Victims of sexual abuse and harassment have varying time limits to file lawsuits in California. These differences arise depending on whether the victim was a minor or an adult at the time that the abuse or harassment took place.
Recently, California passed Assembly Bill 218, which dramatically alters the timeframe in which childhood sexual abuse survivors have to file a civil claim against their abusers.
How Long Do Child Survivors of Sexual Abuse Have to File a Claim?
The amount of time those who were sexually assaulted as a child has been changed by Assembly Bill 218. This law was passed by the state legislature and signed by Gov. Newsom. It takes effect on January 1, 2020, and implements several changes to the existing timeframes that survivors of childhood sexual assault have to file claims.
- Victims of childhood sexual abuse have until they turn 40 years of age, or five years from the discovery of the assault, to file civil lawsuits. The law previous capped the limit at the age of 26 or three years from the discovery of abuse.
- Victims of any age will have three years to bring claims that would have otherwise been barred due to existing statutes of limitation.
How Long Do Adult Survivors of Sexual Abuse Have to File a Claim?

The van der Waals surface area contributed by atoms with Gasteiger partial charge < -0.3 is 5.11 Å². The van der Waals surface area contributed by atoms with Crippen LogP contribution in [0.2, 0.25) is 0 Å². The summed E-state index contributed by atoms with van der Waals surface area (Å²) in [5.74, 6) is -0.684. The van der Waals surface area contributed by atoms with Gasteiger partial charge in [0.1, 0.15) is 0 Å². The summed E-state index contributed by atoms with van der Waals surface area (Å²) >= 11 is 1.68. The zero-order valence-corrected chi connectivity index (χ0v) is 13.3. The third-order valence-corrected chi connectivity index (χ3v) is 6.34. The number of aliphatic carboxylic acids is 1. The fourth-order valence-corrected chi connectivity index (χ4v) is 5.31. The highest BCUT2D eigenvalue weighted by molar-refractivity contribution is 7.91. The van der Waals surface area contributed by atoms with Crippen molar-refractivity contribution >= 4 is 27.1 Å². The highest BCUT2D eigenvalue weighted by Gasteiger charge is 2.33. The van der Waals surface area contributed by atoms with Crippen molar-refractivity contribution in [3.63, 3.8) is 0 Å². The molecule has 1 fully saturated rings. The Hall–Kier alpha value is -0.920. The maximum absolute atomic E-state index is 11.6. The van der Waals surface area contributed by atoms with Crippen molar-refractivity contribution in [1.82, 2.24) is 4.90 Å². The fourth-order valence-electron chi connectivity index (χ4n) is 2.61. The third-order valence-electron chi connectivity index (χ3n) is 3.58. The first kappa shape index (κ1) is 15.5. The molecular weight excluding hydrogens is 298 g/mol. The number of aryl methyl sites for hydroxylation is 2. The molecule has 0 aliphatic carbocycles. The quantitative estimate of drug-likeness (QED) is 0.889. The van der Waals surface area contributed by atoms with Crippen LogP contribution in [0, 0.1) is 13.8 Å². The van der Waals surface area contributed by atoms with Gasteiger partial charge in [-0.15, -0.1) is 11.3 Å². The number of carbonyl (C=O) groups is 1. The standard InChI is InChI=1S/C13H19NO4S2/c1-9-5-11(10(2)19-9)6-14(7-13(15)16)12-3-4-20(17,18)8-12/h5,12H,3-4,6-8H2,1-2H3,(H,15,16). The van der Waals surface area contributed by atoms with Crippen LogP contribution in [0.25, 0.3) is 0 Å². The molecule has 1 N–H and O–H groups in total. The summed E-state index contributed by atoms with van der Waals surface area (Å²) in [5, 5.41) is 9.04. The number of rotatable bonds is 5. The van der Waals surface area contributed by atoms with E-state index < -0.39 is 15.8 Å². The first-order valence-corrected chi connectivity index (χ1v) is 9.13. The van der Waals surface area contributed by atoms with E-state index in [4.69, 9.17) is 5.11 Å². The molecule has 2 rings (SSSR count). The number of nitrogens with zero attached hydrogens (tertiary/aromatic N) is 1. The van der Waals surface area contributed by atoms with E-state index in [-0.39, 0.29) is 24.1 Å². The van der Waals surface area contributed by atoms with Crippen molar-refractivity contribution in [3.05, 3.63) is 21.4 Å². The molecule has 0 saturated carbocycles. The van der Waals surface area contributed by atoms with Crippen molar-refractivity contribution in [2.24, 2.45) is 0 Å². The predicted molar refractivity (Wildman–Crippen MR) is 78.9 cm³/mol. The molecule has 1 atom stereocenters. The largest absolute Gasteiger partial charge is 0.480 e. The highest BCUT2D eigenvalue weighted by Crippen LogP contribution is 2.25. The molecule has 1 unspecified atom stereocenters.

Adults who have suffered from sexual assault (the assault occurred on or after the plaintiff’s 18th birthday) must file a claim on the later of the following (text taken from CA Civ Pro Code § 340.16):
- Within 10 years for the date of the last act, or attempted act, or assault with the intent to commit an act, of sexual assault by the defendant against the plaintiff.
- Within three years from the date the plaintiff discovers or reasonably should have discovered that an injury or illness resulted from an act, attempted act, or assault with the intent to commit an act, of sexual assault by the defendant against the plaintiff.
This law took effect on January 1, 2019. Victims of assault that took place before that date may only have three years from the date of the attack to file a claim against their abuser.
Why You Should Not Delay Filing a Claim
Understandably, sexual assault is an emotional issue. However difficult these claims are to bring forward, you should not delay in doing so. Even with expanded time limits, a delay can damage or destroy your case due to several reasons:
- The deadlines may be missed. These deadlines are serious. If they are missed, a sexual assault victim will lose their right to sue and collect any compensation for what has happened to them, regardless of how strong their cases.
- A delay damages evidence. As time fades, so does the evidence. Physical evidence may be degraded or lost, and memories fade over time.
- Delays prevent a victim from receiving the counseling they need. The sooner a victim comes forward with their claims, the sooner they will get to work with psychologists, psychiatrists, and counselors who are trained to help victims of sexual assault.
- Justice is delayed. Delaying a claim and they prevent justice from ever being served on the perpetrator of the abuse. Prompt legal action can help prevent an abuser from attacking others.